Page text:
Today, the euro is used by close to 350 million Europeans.

There are 20 EU countries using the euro as their official currency: Austria, Belgium, Croatia, Cyprus, Estonia, Finland, France, Germany, Greece, Ireland, Italy, Latvia, Lithuania, Luxembourg, Malta, the Netherlands, Portugal, Slovakia, Slovenia and Spain.

At the same time, Andorra, Monaco, San Marino and the Vatican City also use the euro based on monetary agreements with the EU while Kosovo and Montenegro both de facto use the euro as their currency, despite  not being part of the EU.

In November 2023, there were 29.2 billion euro banknotes in circulation with a value of about €1.5 trillion, with the €50 note being the most widely used.

There are nearly 148 billion coins in circulation, with a total value of over €33.4 billion.

Support for the euro

Although the euro has been around for 25 years, it has proved to be a stable and trusted currency.

The last Eurobarometer report, dated October 2023, shows that nearly eight of 10 respondents in the euro area think that having the euro is a good thing for the EU and nearly seven in 10 think that having the euro is a good thing for their country.

As for Maltese citizens, nearly eight out of 10 respondents believe that having the euro is a good thing for both the EU and Malta, by making it easier and less costly to travel, easier to do business, compare prices and shop in different EU countries.

The value of unity

The euro is not just a currency. It has transformed the way business is done and has united diverse communities of people across the euro area. It is a source of comfort and security, from being part of one of the world’s largest trading blocs – the EU – and Europe’s single market. The euro has strengthen European integration by enabling citizens of the euro area to benefit from the single market.

Fit for the future

The euro is a currency that evolves alongside the changing financial needs and choices of European citizens, for example, by supplying safe banknotes and fast and convenient digital payments.

At the Central Bank of Malta, we strive to keep your euro banknotes safe and secure by protecting them from counterfeiters, by being as environmentally friendly as |possible and more inclusive of Europeans of all ages and backgrounds.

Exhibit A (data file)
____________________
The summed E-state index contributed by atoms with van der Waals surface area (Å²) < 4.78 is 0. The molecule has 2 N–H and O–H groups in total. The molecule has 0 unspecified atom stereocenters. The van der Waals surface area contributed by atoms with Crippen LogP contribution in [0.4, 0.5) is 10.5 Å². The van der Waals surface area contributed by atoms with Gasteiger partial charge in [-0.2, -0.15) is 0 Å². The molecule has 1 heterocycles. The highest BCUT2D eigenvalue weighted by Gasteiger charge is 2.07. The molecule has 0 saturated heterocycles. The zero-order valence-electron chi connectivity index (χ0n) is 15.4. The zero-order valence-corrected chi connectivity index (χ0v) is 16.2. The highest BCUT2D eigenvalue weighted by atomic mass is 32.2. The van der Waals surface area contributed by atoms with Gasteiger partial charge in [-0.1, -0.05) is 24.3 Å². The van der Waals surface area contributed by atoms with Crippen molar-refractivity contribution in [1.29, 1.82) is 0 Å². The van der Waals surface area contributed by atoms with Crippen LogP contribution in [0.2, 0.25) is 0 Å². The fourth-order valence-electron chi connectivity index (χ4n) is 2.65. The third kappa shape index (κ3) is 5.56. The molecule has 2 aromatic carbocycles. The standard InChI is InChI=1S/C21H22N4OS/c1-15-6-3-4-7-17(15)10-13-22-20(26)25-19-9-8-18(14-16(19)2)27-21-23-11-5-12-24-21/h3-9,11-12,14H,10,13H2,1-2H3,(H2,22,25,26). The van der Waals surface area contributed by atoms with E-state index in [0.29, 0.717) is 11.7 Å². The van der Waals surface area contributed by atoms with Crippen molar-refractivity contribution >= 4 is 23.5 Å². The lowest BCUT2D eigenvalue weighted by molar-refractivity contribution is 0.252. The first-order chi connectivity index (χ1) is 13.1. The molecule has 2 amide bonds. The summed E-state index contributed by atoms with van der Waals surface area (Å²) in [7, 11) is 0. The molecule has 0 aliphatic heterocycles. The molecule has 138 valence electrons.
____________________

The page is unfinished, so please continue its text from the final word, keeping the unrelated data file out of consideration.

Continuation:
A digital euro would be a safe, reliable and easy to use means of payment- Emmanuel Cachia

Euro area citizens and experts have been invited to provide their views on what future euro banknotes could look like, with the European Central Bank’s governing council selecting “European culture” and “Rivers and birds” as possible themes for future euro banknotes.

Exploring a digital euro

In line with a growing trend towards the use of more digital payment methods and the absence of central bank money in this medium of exchange, in June 2023 the European Commission presented a legislative proposal to set out a framework for a possible digital form of the euro.

In parallel, in October 2023 the ECB decided to move its digital euro project to the preparation phase, which will lay the foundations for the potential issuance of a digital euro.

A digital euro would be a safe, reliable and easy to use means of payment for citizens when physically buying in shops or online across the euro area, or between citizens themselves, thus complementing the use of physical cash.

Indeed, the commission has proposed legislation to safeguard access to euro banknotes and coins and the right to pay by cash across the euro area.

A digital euro would also help strengthen the monetary sovereignty of the euro area and foster competition in the European payments sector.

The euro has been key in bonding the EU single market and strengthening its four fundamental freedoms of movement: of goods, services, capital and labour.

The words of former ECB president Mario Draghi during the European sovereign debt crisis of 2012, that within its mandate “the ECB is ready to do whatever it takes to preserve the euro”, have indeed been testimony to sustaining this unity.

Emmanuel Cachia is manager, knowledge services, Central Bank of Malta.

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